A.I. is helping detect cyberattacks. It needs to do more

Ransomware: le célèbre groupe de pirates REvil a été hacké par les autorités américaines

Last week, popular stock trading app Robinhood revealed another huge data breach. Hackers stole five million customer names, two million customer email addresses, and a lot of more specific, valuable personal information from a smaller set of users. With these kinds of attacks becoming increasingly common, many are hoping that A.I. can play a role in bolstering their cyber defenses.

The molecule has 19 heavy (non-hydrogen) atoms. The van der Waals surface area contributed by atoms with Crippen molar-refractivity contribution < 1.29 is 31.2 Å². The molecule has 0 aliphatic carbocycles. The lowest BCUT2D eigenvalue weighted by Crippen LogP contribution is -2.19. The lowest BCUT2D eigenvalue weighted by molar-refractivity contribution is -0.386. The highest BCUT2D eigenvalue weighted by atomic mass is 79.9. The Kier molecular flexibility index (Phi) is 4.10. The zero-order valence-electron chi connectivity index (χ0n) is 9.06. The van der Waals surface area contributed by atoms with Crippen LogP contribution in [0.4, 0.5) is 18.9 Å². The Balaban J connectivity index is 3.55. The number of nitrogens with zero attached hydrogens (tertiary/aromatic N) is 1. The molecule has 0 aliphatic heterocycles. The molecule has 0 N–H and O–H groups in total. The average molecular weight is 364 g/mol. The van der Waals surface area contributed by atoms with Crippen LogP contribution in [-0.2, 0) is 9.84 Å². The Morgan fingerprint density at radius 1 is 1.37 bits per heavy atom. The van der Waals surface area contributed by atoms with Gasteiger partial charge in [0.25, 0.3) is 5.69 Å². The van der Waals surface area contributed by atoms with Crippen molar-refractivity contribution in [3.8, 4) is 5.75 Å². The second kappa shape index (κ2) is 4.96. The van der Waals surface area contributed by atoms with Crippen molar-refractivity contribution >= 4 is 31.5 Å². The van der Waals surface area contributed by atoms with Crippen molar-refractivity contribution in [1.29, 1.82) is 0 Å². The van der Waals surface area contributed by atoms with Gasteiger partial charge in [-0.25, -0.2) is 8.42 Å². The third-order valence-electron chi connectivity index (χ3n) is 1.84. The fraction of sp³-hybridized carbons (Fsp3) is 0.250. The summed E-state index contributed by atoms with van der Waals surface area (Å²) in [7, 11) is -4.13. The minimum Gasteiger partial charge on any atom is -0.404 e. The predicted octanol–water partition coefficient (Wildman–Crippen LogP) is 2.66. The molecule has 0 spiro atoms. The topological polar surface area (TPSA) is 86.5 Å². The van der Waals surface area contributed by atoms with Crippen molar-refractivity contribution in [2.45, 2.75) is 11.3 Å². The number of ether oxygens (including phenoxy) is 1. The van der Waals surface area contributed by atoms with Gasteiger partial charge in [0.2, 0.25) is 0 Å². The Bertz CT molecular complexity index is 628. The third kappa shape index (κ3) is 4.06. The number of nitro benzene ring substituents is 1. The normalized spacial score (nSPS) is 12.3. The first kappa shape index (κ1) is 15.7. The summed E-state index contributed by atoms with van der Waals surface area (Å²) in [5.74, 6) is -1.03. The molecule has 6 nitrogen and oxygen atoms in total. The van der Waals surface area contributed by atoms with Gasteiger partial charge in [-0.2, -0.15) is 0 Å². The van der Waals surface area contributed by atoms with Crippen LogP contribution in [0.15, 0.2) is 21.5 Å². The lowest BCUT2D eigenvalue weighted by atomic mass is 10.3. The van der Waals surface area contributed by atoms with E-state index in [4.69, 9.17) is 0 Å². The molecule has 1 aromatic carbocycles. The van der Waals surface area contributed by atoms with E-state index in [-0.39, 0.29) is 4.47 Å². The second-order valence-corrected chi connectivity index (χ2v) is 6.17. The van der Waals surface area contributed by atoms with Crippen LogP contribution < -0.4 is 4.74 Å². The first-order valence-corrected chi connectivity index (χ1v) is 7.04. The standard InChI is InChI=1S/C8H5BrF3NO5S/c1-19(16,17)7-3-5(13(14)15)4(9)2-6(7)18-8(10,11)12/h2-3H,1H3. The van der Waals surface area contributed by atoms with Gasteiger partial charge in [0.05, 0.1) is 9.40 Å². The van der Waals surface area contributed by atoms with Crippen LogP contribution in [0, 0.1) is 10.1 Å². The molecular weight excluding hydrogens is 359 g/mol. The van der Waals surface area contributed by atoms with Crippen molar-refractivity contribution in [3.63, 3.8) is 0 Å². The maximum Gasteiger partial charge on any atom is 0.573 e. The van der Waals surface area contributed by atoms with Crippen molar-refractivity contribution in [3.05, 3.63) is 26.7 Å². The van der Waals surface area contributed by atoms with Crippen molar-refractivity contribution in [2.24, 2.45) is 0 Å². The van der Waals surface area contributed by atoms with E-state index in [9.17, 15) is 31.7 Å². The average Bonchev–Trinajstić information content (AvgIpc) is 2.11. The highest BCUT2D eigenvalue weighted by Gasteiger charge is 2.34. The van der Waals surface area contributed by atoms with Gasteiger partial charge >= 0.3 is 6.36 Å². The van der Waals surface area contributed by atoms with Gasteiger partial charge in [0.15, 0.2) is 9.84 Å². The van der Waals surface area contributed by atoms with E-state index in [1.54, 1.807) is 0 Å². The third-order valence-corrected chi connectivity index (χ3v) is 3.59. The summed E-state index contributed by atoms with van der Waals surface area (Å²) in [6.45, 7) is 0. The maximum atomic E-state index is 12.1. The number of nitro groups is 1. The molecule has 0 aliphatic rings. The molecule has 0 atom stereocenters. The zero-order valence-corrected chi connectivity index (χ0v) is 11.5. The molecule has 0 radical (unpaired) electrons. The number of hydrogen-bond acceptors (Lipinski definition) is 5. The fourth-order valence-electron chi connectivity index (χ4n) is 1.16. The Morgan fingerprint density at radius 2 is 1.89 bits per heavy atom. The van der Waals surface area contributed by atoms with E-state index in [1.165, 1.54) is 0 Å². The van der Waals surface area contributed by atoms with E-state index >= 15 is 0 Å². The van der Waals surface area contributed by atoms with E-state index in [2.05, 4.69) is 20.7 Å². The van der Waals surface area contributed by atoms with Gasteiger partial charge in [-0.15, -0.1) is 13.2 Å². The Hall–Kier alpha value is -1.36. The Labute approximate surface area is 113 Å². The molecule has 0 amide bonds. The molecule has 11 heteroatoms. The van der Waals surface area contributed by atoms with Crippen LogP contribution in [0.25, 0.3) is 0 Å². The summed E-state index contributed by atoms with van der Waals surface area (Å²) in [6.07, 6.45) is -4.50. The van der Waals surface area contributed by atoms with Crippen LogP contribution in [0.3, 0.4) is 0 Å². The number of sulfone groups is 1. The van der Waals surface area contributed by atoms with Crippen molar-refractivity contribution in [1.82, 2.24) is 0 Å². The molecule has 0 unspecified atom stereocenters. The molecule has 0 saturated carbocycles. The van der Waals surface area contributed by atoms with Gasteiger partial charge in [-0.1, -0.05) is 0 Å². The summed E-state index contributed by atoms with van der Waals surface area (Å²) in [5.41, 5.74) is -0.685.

The good news is that A.I. is increasingly helping. Last week, at Fortune’s Brainstorm A.I. conference in Boston, I moderated a panel on A.I.’s role in cybersecurity with John Roese, the global chief technology officer at Dell, and Corey Thomas, the chariman and CEO at Rapid7, which sells cybersecurity software. Both Roese and Thomas said that A.I. is playing a key role now in helping to detect cyberattacks in most large organizations. Most of these are A.I. systems that learn what a company’s normal network activity looks like, and then detect activity that deviates from business-as-usual.

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